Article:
It turned out to be a lot of minutes.  Ten weeks to be exact.
I was on magnesium sulfate for three and a half weeks (the stuff is nasty…I hallucinated that my IV pole was a robot and told Audra to let the trick-or-treaters in one night…she told me she loved me, put on a Jim Brickman CD, and turned off the lights).  I was on  a lot of medication to keep me out of labor, including a pump thing that I had to inject myself with.  Time passed slowly, slowly.  I was really scared and depressed, and I want to tell you something else, because we are all friends here, and I think you should know.
I hardly ever opened my Bible.
I believed in Him.  The whole story.  I loved Him fully, but I learned to keep Him at arm’s length in the event that He let me down.  I hate that part of the story, and if I could do it over…well, I can’t.  I just have to know that He pursued me even when I acted like a jilted bride. He wanted me when I didn’t want Him.  He taught me about Himself, even as I resisted loving Him back.  I am forever grateful for the tenderness He showed me during that time, and the grace He showed me when I came running back with remorse in my heart.  
At 34 1/2 weeks, they had to send me home because my insurance wouldn’t pay for me to be there anymore.  I went home, and a few days later they let me stop taking some of my medication and I went into labor.  I pushed twice and Anna Elisabeth was welcomed into the world.  Two minutes and one push later, Abigail Grace followed. At 4.11 and 3.11 respectively, they were really tiny. Abby wouldn’t cry when she was born and they were worried about her so they whisked her away before I could see her.  They brought Ellie to me and I squeezed her and kissed her and smelled her and just loved her completely.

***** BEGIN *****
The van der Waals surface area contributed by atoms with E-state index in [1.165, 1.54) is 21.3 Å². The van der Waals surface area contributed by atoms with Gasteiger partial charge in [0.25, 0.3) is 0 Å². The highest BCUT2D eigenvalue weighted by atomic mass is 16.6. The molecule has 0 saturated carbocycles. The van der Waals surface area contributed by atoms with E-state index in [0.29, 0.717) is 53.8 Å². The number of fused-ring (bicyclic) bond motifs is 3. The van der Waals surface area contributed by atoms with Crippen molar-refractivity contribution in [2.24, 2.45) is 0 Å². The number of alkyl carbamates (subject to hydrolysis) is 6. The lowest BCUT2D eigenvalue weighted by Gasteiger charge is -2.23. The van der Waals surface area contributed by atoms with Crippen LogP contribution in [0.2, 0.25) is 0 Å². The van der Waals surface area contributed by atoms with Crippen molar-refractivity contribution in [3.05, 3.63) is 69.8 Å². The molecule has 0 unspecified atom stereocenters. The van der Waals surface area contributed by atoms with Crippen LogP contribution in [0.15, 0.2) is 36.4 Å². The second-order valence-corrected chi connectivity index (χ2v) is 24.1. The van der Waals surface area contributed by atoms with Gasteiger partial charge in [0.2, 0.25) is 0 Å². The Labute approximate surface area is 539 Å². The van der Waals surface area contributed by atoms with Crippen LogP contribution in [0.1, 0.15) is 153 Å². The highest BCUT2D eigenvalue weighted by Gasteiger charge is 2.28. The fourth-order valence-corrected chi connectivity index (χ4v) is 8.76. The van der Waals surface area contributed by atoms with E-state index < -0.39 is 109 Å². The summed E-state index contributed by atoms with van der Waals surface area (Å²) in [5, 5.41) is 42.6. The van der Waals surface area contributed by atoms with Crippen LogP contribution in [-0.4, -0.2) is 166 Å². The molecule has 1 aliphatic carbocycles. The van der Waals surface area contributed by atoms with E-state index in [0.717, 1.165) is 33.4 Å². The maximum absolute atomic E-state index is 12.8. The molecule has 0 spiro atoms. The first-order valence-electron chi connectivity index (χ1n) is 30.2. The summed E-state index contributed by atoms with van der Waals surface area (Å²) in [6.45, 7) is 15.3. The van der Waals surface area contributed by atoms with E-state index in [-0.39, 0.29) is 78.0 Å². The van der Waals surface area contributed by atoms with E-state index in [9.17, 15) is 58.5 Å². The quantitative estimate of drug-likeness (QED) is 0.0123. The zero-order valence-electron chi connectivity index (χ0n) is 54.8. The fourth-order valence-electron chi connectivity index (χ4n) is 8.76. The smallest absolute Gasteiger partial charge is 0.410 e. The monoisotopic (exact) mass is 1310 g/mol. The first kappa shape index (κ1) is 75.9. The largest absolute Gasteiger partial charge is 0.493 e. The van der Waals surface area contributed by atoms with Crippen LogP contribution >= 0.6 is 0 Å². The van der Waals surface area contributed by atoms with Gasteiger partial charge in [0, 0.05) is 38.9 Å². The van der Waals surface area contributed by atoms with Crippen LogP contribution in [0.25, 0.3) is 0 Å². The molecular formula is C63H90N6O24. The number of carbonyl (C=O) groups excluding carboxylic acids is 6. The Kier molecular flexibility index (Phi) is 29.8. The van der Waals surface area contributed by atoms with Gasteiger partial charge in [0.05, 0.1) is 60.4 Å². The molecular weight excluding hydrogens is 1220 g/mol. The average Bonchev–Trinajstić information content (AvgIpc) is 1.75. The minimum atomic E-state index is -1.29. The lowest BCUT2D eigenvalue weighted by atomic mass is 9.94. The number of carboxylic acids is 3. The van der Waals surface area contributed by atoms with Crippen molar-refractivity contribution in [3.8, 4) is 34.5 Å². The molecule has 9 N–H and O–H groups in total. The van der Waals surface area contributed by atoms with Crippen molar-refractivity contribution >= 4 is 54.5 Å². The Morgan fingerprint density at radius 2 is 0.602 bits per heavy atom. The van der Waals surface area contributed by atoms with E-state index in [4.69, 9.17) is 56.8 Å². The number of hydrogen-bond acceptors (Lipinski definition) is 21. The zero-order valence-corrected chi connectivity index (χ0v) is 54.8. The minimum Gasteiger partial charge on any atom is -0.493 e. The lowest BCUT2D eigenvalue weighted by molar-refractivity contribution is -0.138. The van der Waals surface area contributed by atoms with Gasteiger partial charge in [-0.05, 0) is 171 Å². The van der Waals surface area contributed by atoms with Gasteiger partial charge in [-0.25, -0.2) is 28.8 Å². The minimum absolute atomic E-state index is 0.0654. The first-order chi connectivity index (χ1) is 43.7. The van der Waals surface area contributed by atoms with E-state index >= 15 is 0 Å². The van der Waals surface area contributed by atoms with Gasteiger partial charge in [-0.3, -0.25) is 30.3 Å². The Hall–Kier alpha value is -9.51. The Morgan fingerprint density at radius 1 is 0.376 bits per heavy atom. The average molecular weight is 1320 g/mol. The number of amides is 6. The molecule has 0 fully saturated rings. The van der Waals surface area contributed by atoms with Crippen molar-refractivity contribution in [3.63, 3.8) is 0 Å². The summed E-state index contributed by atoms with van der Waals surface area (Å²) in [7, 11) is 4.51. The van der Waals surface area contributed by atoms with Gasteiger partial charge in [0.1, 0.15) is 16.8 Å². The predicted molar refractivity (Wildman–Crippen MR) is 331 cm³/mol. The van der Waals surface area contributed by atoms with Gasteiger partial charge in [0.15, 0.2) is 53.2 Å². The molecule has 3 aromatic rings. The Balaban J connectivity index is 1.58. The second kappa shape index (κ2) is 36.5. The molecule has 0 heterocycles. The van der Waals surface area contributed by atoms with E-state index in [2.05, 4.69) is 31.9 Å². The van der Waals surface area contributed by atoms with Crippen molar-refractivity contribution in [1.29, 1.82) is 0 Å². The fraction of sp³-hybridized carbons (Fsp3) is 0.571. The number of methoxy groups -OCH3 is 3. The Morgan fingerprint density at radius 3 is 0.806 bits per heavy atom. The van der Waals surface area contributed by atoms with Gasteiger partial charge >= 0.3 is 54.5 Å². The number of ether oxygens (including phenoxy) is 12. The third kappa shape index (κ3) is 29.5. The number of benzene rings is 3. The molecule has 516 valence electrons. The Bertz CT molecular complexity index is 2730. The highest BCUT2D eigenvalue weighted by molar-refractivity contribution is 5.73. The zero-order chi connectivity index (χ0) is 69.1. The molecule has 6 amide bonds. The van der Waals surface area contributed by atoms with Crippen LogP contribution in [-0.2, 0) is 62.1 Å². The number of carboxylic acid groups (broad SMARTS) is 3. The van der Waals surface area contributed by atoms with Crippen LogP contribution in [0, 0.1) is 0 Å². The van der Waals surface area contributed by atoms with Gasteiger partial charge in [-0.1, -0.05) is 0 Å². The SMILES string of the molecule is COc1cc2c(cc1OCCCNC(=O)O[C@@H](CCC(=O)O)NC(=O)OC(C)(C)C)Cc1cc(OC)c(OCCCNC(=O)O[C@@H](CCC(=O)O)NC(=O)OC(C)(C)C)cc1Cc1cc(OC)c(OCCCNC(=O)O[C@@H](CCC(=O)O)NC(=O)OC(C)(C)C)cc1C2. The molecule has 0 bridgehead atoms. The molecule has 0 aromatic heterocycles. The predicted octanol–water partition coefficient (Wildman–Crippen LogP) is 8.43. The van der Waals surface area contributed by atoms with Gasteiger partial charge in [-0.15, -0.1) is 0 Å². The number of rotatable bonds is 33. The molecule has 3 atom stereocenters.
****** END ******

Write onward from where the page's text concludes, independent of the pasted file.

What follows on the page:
Abby was in the NICU for almost 3 weeks, trying to get her weight up.  She kept having “spells” where she would stop breathing and they would have to keep her for a few more days. Todd and I brought Ellie home and about 10 minutes after we set down her baby carrier, he left to go on his Christmas tour.  I would nurse Ellie, pump, drive to the hospital, nurse Abby, pump, nurse Ellie, go home….and on and on. I felt so divided.  My husband was gone, my baby was in the hospital, and Ellie was with me.  I cried every night dreaming about when we would be together, praying Abby would be with us for Christmas (she was).
I want to tell you more, to tell you who they are and how many ways God has blessed us through their miracle, but I know it’s late, and my tea has gotten cold. 
Another day, right?
I also want to take this opportunity to thank the incredibly kind Tippa, who bid almost $600 on a purse that she will never carry.  She actually lives in Belgium, and I have truly been blessed getting to know her heart.  She asked me to keep Coco, although I had already taken it to be mailed when I got her email (it had gone into my “junk” folder, so I almost deleted it). Todd ran to the UPS store and they were really confused, but handed the box back to him. I cried when I read her words to me, not so much because of the purse (although I am blessed by that generosity), but because God showed up in her kindness. I am going to The Hope Clinic on Friday with a check that I have no doubt God will use for His glory.  Tippa, may you be blessed in return (you and I both know what we’re praying for!!!! Quickly, Lord!!! :) )
I also want to tell you that it is great to “know” you all.  I want you to know that I read what you write, and it matters to me.